It is no surprise women lag so desperately when it comes to financial inclusion: a mere 27 per cent of Indians are financially literate . And of the pool of financially literate women, only 20 per cent have some understanding of financial concepts. Little wonder then that India ranks 140 out of 156 countries in the Global Gender Gap Index (2021), having slipped 28 places since last year.
This is not to say the country has not made significant strides in the area, with schemes such as Pradhan Mantri Jan Dhan Yojana (PMJDY) and Direct Benefit Transfers helping women make up some ground. According to the World Bank Findex Report, there has been an increase in women-owned bank accounts from 43 per cent in 2014 to 77 per cent in 2017. The PMJDY has played a significant role in making this possible. But more needs to be done, with Finance Minister Nirmala Sitharaman saying as recently as February 25 that the government wants to increase the presence of women from all areas and communities in all levels of education. This is crucial as the road to financial inclusion is through education and awareness.
Opening of bank accounts for women, however, cannot be the end goal of financial inclusion. The need of the hour is to not just help build awareness among women but also to engineer financial products for them in a manner that their specific needs are met.
This need provides a powerful opportunity for FinTechs to supplement the government’s vision and fill in the gaps left by traditional channels of banking and finance. While technological innovations championed by FinTechs are often seen as enablers for a better and improved future, they can also add greater value to the existing infrastructure. And it is important to not waste the progress made so far but instead work upon its successes and remedy its failures.
Where traditional finance has failed women is by its inability to understand the financial needs and fears of women. Consequently, the sector has not been able to offer financial products that would address them.
Consider, for instance, the societal tendencies and constructs that lead to female exclusion. In several cases these have to do with the male-dominant nature of the sphere a woman wishes to enter. This makes a seemingly simple activity such as taking a loan, a proverbial minefield.
What if the loan application officer is a man? And even if the loan is sanctioned, what if a male collection officer comes around knocking on doors for repayment?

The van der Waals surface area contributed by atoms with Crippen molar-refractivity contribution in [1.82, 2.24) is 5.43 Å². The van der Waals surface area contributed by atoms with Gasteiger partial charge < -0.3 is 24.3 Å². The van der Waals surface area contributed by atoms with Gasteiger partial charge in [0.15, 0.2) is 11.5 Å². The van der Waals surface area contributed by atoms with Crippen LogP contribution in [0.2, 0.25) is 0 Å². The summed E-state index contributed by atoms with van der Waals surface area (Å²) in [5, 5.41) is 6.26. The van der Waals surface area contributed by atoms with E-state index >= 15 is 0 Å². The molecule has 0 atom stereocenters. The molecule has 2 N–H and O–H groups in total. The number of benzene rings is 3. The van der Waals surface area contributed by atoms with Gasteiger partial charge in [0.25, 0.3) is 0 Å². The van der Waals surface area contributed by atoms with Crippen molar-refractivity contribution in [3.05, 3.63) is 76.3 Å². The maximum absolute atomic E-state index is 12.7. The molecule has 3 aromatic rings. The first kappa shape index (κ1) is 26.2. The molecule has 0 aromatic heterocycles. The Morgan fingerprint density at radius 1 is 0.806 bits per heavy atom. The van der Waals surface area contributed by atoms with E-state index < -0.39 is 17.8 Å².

Female loan applicants tend to face higher rejections than their male counterparts. They have a tougher time securing loans because the traditional banking system is not agile enough to factor in the lack of ownership over assets, stability of income, and equality in income with men (all other things being held equal).
While these are the customer-facing aspects where traditional finance in India is deficient, the behind-the-scenes facets are equally important. Large financial institutions may not be agile enough to re-imagine how specific population segments operate. Methods of lending and criteria for background checks are set in stone. Why change something which is seemingly working for some?
The problem, however, is that while the cart is ambling along on its wooden wheels, it could go faster and more smoothly even as it takes on more passengers. This is particularly beneficial if the new passengers are less unruly. Women are better borrowers than men and tend to be more credit conscious and default less. For instance, according to a market survey conducted across 200,000 borrowers, male borrowers fared poorer with maximum late payments at 82% while women borrowers were at 18%.
There are various ways in which players in the FinTech ecosystem can individually, and collectively, improve the state of financial inclusion for women. In the lending space, along with a focus on ethical and transparent lending, there should be a focus on creating a comfortable and seamless experience for women seeking credit. Credit underwriting innovations can go a long way in enabling the provision of credit to a wider borrower base. This can be done using machine learning and data science.
FinTechs can also help women entrepreneurs run better businesses, whether it is through innovative lending, digital or open banking solutions, or better engineered financial products. This really should be paramount for a lender as a customer with a healthy business ensures timely repayments. And yet, female Indian entrepreneurs face a rejection rate of 19% by lending institutions compared to 8% for their male counterparts.
Admittedly, data shows the number of female borrowers is growing faster than male borrowers in several parts of India. While this may indicate growing financial independence, it could also result in more women finding themselves in distress given the lack of overall financial awareness; loans might have been taken without complete knowledge of interest and penalties or even under pressure from their male counterparts.
The idea is to unleash the potential of FinTech solutions to foster innovation and increase competition, which should result in better offerings. Taken together with the government’s initiatives, India can have many more Nykaas.
Views expressed above are the author’s own.
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